Because of the cancellation of the extension, the Sheridan is locally seen as a stub highway with very little utility, serving the same movements as the Major Deegan Expressway (I-87) and Bronx River Parkway. In 2011, the New York City Department of Transportation and the New York City Economic Development Corporation conducted a study of trucks entering and leaving the Hunts Point Cooperative Market, a large food market located near the Sheridan Expressway's south end. The study found that only 19% of drivers headed to or from Hunts Point Market used the Sheridan, while an average of 51% of drivers used the Bruckner Expressway and another 30% used local streets.:23
Refurbishment plan and decommissioningEdit
The New York State Department of Transportation (NYSDOT) started studying ways to reduce congestion and improve safety at the Sheridan Expressway's southern interchange with the Bruckner Expressway.:13 The NYSDOT proposed expanding the highway in the late 1990s.:13 The plan faced opposition rooted in claims of environmental justice from community groups, most notably the Southern Bronx River Watershed Alliance, which proposed an alternative that called for the expressway to be replaced with affordable housing, schools, and a park.:87 At the time, the nearby, parallel Bronx River Parkway saw twice as many daily vehicles as did the Sheridan Expressway: in 2001, I-895 carried 37,000 daily vehicles, while the Bronx River Parkway carried 60,000 to 100,000 daily vehicles. Residents also opposed a proposal to connect the expressway with Hunts Point Market to the south, saying that the NYSDOT had not consulted them about plans for the connection. Some community groups created an alliance called the Southern Bronx River Watershed Alliance (SBRWA), which began devising plans for removing the highway.:13
In 2001, the NYSDOT again started looking at ways to improve I-895, especially at the Bruckner Expressway junction, a source of congestion due to a merge in the southbound/westbound directions. Local groups advocated for the Sheridan Expressway's removal because it isolated Hunts Point from the rest of the Bronx, and proposed that new ramps from the Bruckner Expressway be built for trucks going to Hunts Point Market. However, the NYSDOT stated that removing the highway would force expressway traffic to use local streets instead. An environmental impact statement was started in 2003. In a final scoping document for the proposal in 2003, the NYSDOT conducted studies of the neighborhood and found that the best option was to make the intersection with Bruckner Expressway a full interchange, with the Sheridan Expressway able to access both directions of the expressway and vice versa. The Sheridan Expressway itself would be decommissioned, and several alternatives all proposed easier access to Hunts Point Market.
In 2008, the NYSDOT announced that it was holding talks with community officials for an alternative community plan. The plan gained momentum in July 2010. However, the state opposed the plan to demolish the highway, citing a study showing that local traffic would be worsened. At this point, the highway saw 50,000 daily vehicles. The dispute between the local community and the city and state governments led to a stalemate, what the Daily News called a "crossroads" and "a road to nowhere". On June 11, 2012, the Daily News reported that the administration of New York City Mayor Michael Bloomberg was also opposed to the removal. In 2013, the city conducted a study of the Sheridan Expressway. The study recommended downgrading the expressway into an at-grade boulevard, connecting the three parks along the Sheridan Expressway waterfront, and creating or improving vehicular ramps between Sheridan Expressway, Bruckner Expressway, and the Hunts Point neighborhood.:48 The decommissioning proposal consisted of two options: retaining the separate West Farms Road parallel to Sheridan Expressway, or combining Sheridan Expressway and West Farms Road. Both proposals involved demolishing the frontage road east of the expressway.:29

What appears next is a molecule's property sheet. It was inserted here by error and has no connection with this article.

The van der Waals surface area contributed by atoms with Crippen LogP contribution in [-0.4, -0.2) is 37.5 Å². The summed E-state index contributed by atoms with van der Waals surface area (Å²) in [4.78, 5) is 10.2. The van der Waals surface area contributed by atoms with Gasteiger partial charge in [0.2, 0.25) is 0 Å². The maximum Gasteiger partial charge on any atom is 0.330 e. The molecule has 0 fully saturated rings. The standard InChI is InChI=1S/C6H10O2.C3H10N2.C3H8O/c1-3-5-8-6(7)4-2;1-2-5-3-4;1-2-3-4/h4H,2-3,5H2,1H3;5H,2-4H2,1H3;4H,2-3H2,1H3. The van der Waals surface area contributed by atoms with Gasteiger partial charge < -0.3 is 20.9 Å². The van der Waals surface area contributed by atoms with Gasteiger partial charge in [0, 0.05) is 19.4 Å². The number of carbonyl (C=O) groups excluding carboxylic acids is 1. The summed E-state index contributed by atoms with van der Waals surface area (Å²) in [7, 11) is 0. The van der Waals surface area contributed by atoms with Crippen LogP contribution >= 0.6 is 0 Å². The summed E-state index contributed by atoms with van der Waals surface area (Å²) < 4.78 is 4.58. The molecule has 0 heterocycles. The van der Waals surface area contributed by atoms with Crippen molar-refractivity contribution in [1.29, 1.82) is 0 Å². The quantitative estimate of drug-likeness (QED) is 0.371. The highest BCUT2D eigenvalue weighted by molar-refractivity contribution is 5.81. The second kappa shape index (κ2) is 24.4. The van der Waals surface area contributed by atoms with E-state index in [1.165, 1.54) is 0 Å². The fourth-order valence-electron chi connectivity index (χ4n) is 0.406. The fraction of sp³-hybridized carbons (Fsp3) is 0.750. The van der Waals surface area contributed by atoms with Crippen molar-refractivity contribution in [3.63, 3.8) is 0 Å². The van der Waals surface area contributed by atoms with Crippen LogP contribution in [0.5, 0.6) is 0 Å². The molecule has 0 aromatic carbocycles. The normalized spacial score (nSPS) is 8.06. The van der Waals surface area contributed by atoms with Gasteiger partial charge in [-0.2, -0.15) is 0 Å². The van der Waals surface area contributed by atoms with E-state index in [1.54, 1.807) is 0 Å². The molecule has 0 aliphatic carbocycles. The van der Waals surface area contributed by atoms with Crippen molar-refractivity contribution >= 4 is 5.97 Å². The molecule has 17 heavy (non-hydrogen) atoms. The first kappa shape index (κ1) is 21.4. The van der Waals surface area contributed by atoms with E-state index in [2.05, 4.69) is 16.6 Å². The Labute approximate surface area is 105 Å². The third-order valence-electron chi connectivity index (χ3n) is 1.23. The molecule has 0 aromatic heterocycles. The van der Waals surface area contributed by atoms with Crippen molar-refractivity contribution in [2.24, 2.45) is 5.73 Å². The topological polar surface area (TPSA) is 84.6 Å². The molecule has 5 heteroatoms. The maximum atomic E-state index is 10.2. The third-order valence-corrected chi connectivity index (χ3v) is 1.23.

In March 2017, Governor Andrew Cuomo announced that the expressway would be replaced with a boulevard. The 2017 New York State budget included $97 million for decommissioning the Interstate designation and the Sheridan Expressway, as recommended by the New York City Council and New York City Department of Transportation. Another $600 million was later added to the state budget for decommissioning the highway, bringing the total budget to nearly $700 million. The decommissioning would comprise the first phase of a project that would cost a total of $1.8 billion. On September 24, 2017, the American Association of State Highway and Transportation Officials decommissioned Interstate 895, and the road was redesignated New York State Route 895. However, the signs for I-895 were not immediately replaced with NY 895 shields.
Plans call for the expressway to be demolished and converted into a lower-speed boulevard called "Sheridan Boulevard" by 2019. The new boulevard would include traffic lights at Jennings, 172nd, and 173rd Streets, with crosswalks that connect the residential area on the current expressway's west side with Starlight Park on its east. The boulevard would run parallel to West Farms Road, in a manner similar to the first of the city's two proposals for downgrading the highway. As of 2017[update], the park was only accessible via the East 174th Street bridge that crosses both the expressway and the Bronx River. The project is expected to improve pedestrian safety and access to both Starlight Park and the Bronx River shoreline. Exit ramps to Edgewater Road would be built from southbound Sheridan Boulevard, as well as from both directions of Bruckner Expressway, providing direct access to Hunts Point Market; most of the project's cost would come from building these ramps. At the time of the proposal, up to 13,000 trucks per day simply detoured through local streets to get to the market, which elicited complaints from residents.
|Hunts Point||0.00||0.00||I-278 west – Robert F. Kennedy Bridge||Exit 49 on I-278|